On a very rainy day, Kelsey Pharr Elementary third graders Ronnield Luna and Jeffrey Arroyo are showing grownups around what used to be a grass field.

Now the school in Miami’s Brownsville neighborhood has several thousand square feet of all kinds of fruit and vegetables.

Some you can find at your supermarket.

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Education
3:17 pm
Mon April 20, 2015

New College Program Wants To Train Young Artists And Designers

A storyboard created by a student in Broward College's Visual Arts and Design Academy.
Credit John O'Connor / StateImpact Florida

A new program at Broward College has just eight students and seeks to train the next generation of South Florida artists and designers.

The school hopes to earn a national certification for the Visual Arts and Design Academy this spring – becoming the first community college in the South to have that.

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StateImpact Florida
9:49 am
Mon April 6, 2015

A Q & A With The University Of Florida's New President

W. Kent Fuchs is the new president of the University of Florida. During his time at Cornell University, he helped establish a New York City campus.
Credit Cornell University

Three months ago W. Kent Fuchs became president of the University of Florida, leaving New York’s Cornell University.

Fuchs says Florida universities are adding new faculty, but opposition to higher tuition means more pressure to find private donations.

The University of Florida is also expanding a new online program, with a goal of eventually enrolling 24,000 students.

Fuchs sat down with WLRN’s StateImpact Florida reporter John O’Connor to talk about the issues in higher education.

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Education
7:47 pm
Mon March 30, 2015

Despite Problems, Experts Say Computerized Testing Is The Answer For Florida Schools

Despite problems with Florida's new exam, testing experts say the state's emphasis on digital lessons mean schools should use computerized testing.

Originally published on Wed April 1, 2015 6:23 am

Testing experts say so far Florida's problems with its new statewide exam, the Florida Standards Assessments, are likely not serious enough for the state to consider throwing out this year’s test scores.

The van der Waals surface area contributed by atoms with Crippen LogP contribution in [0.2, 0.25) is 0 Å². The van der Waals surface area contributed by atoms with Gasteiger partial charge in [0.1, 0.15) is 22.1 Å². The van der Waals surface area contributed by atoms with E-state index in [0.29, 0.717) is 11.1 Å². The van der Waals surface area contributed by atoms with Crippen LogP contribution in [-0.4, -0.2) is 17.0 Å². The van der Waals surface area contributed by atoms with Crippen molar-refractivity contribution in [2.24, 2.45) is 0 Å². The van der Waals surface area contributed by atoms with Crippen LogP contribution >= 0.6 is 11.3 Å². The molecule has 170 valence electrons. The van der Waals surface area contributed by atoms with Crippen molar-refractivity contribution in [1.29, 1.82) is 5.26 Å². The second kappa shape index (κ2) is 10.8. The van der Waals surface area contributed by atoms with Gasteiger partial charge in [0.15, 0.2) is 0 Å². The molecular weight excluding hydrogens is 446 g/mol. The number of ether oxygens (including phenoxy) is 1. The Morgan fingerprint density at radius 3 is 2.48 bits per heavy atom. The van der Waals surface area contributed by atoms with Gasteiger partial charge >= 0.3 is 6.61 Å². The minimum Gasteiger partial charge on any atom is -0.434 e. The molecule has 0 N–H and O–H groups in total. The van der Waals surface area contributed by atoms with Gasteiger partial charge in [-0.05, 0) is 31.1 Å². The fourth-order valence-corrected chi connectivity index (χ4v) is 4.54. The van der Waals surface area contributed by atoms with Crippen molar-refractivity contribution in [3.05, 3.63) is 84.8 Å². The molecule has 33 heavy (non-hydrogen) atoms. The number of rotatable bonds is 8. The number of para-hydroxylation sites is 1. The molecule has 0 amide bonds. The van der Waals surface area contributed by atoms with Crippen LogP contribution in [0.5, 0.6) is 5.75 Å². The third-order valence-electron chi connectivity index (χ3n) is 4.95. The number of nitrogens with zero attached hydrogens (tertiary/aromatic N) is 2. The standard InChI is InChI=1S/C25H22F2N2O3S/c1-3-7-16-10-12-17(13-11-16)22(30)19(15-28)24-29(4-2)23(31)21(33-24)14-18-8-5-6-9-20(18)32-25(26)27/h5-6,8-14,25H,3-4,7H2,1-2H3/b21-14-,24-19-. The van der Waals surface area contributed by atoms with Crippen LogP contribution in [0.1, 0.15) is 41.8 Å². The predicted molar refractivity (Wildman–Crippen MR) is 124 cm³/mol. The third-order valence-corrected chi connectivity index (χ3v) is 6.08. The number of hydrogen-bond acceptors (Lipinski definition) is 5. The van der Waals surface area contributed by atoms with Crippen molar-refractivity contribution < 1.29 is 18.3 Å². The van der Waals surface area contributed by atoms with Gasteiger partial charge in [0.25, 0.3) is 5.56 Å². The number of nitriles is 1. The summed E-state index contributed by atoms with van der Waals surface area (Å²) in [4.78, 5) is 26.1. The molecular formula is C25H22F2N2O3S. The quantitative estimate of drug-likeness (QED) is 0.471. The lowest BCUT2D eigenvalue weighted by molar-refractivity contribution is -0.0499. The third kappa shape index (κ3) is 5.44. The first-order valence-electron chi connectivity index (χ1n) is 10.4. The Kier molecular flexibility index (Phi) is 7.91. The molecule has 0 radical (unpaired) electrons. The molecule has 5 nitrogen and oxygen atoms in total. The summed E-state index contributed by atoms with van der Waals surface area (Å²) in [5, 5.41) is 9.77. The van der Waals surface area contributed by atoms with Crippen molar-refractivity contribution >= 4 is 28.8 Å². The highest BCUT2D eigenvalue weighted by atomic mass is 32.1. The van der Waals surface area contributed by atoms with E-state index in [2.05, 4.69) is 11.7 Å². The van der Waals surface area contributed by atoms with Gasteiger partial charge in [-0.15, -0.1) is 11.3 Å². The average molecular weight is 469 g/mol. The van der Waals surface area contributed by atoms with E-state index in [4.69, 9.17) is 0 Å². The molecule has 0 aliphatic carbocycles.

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Education
10:10 pm
Mon March 16, 2015

Amendment Would Give Charter Schools A Share Of School Construction Money

Sen. Don Gaetz has filed an amendment which would force school districts to share local construction money with charter schools.

Originally published on Tue March 17, 2015 9:55 am

School districts would have to share local school construction and maintenance money with charter schools, according to an amendment filed by an influential state senator.

Sen. Don Gaetz, former Senate president, filed the amendment Tuesday. The amendment would require half of the money raised by an optional local property tax to be split between charter and traditional schools on a per-student basis.

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Education
3:20 pm
Mon March 16, 2015

Testing, School Choice, PE: A Town Hall Conversation About Florida Education

Rashon and Mr. Brown, two people featured in the documentary "180 Days: Hartsville."
Credit Clevis Harrison / PBS

This week, PBS is launching a new documentary series “180 Days."

One of the films focuses on Hartsville, South Carolina, a rural and poor district which has managed to become one of the highest rating school districts according to South Carolina’s ranking.

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StateImpact Florida
1:18 pm
Mon March 9, 2015

Five Questions About Florida's Testing Problems

Florida students had trouble connecting to the state's new online writing exam on Monday and Tuesday. The problems seemed to be fixed by Wednesday afternoon.